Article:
From the outside looking in, it is indeed a very peculiar situation when a country renders it easier to import than to export. Development models from across the world from China to India to Mexico testify to the national benefits accrued from having a strong export sector. The irony is that the “made in Algeria” brand has great potential if only the state would allow other markets to familiarize themselves with it.
What was the reasoning behind locating your facility in Tizi Ouzou?
We always like to have our main manufacturing facilities away from the capital city and instead in a regional centre where we have a better chance of linking up with educational institutions and local employment. That way, we can play bigger role in supporting local society and spreading wealth across the nation. People outside of Algeria tend to have a misconception about the security scenario within the country. In that sense we are supporting the government by being in an area where many people are afraid to go and by demonstrating that the reality on the ground is very different from many people’s perceptions.
You also work closely with academia and local research institutions. Tell us about that.
Our interactions with academia work two ways. Firstly we involve key opinion leaders in advisory boards so that we ensure that we advance all our diabetes products and the research portfolio in a harmonious and holistic way that takes into account the considerations and priorities of the nation as a whole. For example, for one new diabetes product that we’ve just introduced to the market, we actually conducted a Ramadan study in the Muslim countries where we operate. By leveraging the input of local academics, diabetologists and hematologists to enhance our global research studies we can add significant value.
Secondly we collaborate with the local clinical research teams in countries we operate such as Algeria so that they can conduct clinical trials on drugs that have not yet been approved and through that benefit from early scientific insights and opportunity to work with latest innovations. Obviously those new medicines don’t succeed every time, but by participating in the clinical development of new medicines, local doctors upgrade their medical knowledge to the benefit of their patients and society.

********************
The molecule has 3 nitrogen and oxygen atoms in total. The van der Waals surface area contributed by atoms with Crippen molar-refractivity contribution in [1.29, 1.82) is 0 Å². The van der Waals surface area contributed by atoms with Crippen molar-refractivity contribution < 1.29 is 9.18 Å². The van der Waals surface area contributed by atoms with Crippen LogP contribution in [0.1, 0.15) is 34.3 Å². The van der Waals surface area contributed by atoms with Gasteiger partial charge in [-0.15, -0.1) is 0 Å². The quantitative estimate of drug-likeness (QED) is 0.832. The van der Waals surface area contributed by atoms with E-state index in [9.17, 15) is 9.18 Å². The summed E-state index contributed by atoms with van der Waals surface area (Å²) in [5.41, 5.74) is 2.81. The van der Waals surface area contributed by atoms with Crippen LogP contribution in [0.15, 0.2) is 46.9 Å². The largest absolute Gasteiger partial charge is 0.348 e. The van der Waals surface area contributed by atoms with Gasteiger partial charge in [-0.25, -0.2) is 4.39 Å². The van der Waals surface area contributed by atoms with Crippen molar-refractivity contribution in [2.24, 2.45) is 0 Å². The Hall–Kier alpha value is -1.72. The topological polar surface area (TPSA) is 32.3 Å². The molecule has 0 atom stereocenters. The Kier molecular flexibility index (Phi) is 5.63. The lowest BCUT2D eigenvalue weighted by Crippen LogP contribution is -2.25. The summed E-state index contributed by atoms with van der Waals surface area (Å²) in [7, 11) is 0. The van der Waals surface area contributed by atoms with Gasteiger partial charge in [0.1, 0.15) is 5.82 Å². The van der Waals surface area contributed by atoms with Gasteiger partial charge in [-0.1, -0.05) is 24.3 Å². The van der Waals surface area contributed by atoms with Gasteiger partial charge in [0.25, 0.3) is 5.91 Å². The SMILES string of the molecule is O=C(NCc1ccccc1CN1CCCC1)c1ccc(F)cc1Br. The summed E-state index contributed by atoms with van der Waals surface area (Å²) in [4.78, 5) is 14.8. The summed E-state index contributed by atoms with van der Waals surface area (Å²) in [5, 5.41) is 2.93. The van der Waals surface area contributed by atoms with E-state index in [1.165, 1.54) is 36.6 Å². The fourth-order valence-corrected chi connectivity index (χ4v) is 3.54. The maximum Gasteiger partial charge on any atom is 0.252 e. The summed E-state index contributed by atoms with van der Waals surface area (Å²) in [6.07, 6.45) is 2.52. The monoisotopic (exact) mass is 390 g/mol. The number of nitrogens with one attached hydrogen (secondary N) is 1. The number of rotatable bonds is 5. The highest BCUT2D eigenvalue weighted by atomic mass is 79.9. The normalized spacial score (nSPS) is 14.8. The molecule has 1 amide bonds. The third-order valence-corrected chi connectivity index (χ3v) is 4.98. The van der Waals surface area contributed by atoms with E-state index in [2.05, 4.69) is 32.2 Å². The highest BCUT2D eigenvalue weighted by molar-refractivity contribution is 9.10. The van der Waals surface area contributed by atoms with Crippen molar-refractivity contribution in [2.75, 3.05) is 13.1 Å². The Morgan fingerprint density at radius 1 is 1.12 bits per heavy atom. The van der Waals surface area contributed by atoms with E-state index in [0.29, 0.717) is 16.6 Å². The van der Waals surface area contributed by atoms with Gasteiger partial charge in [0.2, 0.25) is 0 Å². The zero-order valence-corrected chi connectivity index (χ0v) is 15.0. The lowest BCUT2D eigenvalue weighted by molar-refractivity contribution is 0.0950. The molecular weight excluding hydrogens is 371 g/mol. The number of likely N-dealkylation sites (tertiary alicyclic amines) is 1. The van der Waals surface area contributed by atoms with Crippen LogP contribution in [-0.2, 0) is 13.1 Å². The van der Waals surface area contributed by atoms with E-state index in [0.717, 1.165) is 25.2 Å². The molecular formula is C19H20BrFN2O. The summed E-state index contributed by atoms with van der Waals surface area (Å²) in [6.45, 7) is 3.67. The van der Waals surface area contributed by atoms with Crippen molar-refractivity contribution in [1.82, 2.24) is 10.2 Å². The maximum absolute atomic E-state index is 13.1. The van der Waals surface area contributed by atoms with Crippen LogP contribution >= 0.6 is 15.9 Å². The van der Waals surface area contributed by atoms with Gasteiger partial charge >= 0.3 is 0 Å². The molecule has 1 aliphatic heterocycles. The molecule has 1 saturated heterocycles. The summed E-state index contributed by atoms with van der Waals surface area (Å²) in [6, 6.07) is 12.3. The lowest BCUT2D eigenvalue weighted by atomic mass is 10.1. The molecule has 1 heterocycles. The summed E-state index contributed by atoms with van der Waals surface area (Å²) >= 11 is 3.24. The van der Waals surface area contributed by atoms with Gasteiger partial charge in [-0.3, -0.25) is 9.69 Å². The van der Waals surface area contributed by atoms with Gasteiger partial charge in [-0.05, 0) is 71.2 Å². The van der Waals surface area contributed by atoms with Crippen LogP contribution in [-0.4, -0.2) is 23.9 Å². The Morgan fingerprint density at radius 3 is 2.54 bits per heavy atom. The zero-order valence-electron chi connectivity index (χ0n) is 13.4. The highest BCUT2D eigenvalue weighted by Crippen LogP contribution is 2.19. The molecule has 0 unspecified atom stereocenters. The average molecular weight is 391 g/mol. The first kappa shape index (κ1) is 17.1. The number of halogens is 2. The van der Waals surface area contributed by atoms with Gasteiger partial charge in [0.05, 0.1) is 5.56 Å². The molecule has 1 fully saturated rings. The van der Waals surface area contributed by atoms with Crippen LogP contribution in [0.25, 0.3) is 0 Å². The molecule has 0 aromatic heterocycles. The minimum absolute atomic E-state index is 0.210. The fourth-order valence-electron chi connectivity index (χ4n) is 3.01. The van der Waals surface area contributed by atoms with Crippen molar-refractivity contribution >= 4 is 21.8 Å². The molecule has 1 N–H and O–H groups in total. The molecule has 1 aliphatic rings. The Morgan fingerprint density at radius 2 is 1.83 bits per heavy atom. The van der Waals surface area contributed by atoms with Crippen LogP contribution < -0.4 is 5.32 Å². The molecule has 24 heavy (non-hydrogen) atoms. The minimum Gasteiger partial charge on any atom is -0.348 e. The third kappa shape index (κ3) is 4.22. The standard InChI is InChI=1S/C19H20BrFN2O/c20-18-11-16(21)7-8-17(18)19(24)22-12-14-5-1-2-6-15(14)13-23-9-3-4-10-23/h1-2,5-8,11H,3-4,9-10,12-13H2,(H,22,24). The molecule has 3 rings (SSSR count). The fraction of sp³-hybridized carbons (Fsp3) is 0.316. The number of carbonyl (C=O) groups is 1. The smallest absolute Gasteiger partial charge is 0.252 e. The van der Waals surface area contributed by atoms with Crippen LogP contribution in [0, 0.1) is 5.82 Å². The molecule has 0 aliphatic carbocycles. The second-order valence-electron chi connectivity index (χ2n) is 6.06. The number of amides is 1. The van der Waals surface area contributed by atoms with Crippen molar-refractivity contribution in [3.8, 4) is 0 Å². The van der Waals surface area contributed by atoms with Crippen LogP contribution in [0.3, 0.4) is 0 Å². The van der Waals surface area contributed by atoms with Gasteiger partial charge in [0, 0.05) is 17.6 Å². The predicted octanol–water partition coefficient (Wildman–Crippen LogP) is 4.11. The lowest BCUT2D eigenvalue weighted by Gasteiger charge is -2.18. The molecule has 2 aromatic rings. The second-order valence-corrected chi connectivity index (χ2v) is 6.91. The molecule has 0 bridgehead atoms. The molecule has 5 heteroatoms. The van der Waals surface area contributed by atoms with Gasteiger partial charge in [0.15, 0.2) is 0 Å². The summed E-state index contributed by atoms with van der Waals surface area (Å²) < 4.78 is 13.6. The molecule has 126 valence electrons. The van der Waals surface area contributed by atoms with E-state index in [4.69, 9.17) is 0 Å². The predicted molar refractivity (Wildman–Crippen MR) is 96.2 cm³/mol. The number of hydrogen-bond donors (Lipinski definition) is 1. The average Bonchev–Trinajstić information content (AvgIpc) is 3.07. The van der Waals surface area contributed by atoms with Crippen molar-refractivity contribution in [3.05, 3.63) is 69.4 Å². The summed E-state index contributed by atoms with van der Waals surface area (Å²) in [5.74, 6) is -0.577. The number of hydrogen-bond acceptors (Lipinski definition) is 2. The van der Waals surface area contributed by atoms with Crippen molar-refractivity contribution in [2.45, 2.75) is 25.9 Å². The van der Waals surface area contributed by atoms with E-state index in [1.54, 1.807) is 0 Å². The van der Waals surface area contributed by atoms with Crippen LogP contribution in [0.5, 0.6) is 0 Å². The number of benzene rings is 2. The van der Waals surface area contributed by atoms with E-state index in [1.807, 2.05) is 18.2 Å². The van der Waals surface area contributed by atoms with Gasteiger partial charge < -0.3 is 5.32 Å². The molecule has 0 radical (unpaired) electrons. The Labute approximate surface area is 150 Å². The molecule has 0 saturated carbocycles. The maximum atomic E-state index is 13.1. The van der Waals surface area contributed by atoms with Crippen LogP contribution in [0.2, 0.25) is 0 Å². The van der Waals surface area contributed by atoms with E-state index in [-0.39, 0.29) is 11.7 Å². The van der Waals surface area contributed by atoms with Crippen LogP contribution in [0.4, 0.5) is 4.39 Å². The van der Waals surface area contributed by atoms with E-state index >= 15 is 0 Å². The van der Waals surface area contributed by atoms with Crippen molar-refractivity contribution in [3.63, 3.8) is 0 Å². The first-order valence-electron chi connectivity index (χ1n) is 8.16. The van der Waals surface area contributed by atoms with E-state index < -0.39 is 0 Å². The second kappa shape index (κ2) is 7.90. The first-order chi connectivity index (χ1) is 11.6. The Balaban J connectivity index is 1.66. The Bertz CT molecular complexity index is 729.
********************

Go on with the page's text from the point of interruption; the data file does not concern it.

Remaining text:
How do you see the Novo Nordisk product line compared to competition?
It’s second to none not because we have the number one product in each and every category, but because we have what can be termed a world class product in each category – either within the market, or about to get on the market or in phase three trials. None of our competitors enjoys such as broad and comprehensive diabetes portfolio. In that sense, we are very optimistic because we see ourselves within the next ten to twenty years feasibly delivering a number one or number two product for each and every category. It is precisely because we have this long term future in place that we can justify the sort of investments we are making in countries such as Algeria. Local stakeholders should know we are more committed to diabetes than any other company in the world.
What are your priorities looking forward?
Any growth in commercial and manufacturing competency takes time. There is no nirvana scenario overnight. To properly put in place these sorts of infrastructural investments takes patience and perseverance. Within the next ten years, we want to add more product lines to the manufacturing base and to expand our reach so as to be able to export to other African markets thereby increasing the local labour pool and manufacturing capacity. We also hope our partnership with Saidal for in-country manufacturing of insulin will bear fruit by touching the lives of many patients while simultaneously radically improving Algeria’s insulin security outlook.
Our forecasts tell us that there will be gradual improvements to the country’s healthcare system with enhanced diagnosis and after-care in the disease areas in which we operate along with stable pricing. Under those conditions it is realistic that Algeria can become our regional hub for a big chunk of Africa.